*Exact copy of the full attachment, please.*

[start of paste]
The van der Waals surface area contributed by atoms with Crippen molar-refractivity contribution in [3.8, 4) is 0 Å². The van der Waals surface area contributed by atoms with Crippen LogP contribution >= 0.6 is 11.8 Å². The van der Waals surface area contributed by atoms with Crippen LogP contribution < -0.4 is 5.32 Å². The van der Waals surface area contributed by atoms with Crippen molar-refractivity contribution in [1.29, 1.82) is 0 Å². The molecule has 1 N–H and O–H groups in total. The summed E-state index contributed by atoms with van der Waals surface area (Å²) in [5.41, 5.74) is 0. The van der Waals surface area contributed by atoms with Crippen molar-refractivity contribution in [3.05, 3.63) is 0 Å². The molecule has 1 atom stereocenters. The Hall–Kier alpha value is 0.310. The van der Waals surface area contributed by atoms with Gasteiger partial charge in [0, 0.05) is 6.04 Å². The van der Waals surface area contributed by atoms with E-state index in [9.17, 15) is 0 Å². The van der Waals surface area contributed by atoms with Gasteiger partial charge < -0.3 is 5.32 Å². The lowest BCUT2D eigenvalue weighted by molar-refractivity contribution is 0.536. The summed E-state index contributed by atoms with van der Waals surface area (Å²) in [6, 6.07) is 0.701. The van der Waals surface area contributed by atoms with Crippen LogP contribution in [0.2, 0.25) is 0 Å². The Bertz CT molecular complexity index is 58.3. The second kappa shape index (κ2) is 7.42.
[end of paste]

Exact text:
The van der Waals surface area contributed by atoms with Crippen molar-refractivity contribution in [3.8, 4) is 0 Å². The van der Waals surface area contributed by atoms with Crippen LogP contribution >= 0.6 is 11.8 Å². The van der Waals surface area contributed by atoms with Crippen LogP contribution < -0.4 is 5.32 Å². The van der Waals surface area contributed by atoms with Crippen molar-refractivity contribution in [1.29, 1.82) is 0 Å². The molecule has 1 N–H and O–H groups in total. The summed E-state index contributed by atoms with van der Waals surface area (Å²) in [5.41, 5.74) is 0. The van der Waals surface area contributed by atoms with Crippen molar-refractivity contribution in [3.05, 3.63) is 0 Å². The molecule has 1 atom stereocenters. The Hall–Kier alpha value is 0.310. The van der Waals surface area contributed by atoms with Gasteiger partial charge in [0, 0.05) is 6.04 Å². The van der Waals surface area contributed by atoms with E-state index in [9.17, 15) is 0 Å². The van der Waals surface area contributed by atoms with Gasteiger partial charge < -0.3 is 5.32 Å². The lowest BCUT2D eigenvalue weighted by molar-refractivity contribution is 0.536. The summed E-state index contributed by atoms with van der Waals surface area (Å²) in [6, 6.07) is 0.701. The van der Waals surface area contributed by atoms with Crippen LogP contribution in [0.2, 0.25) is 0 Å². The Bertz CT molecular complexity index is 58.3. The second kappa shape index (κ2) is 7.42.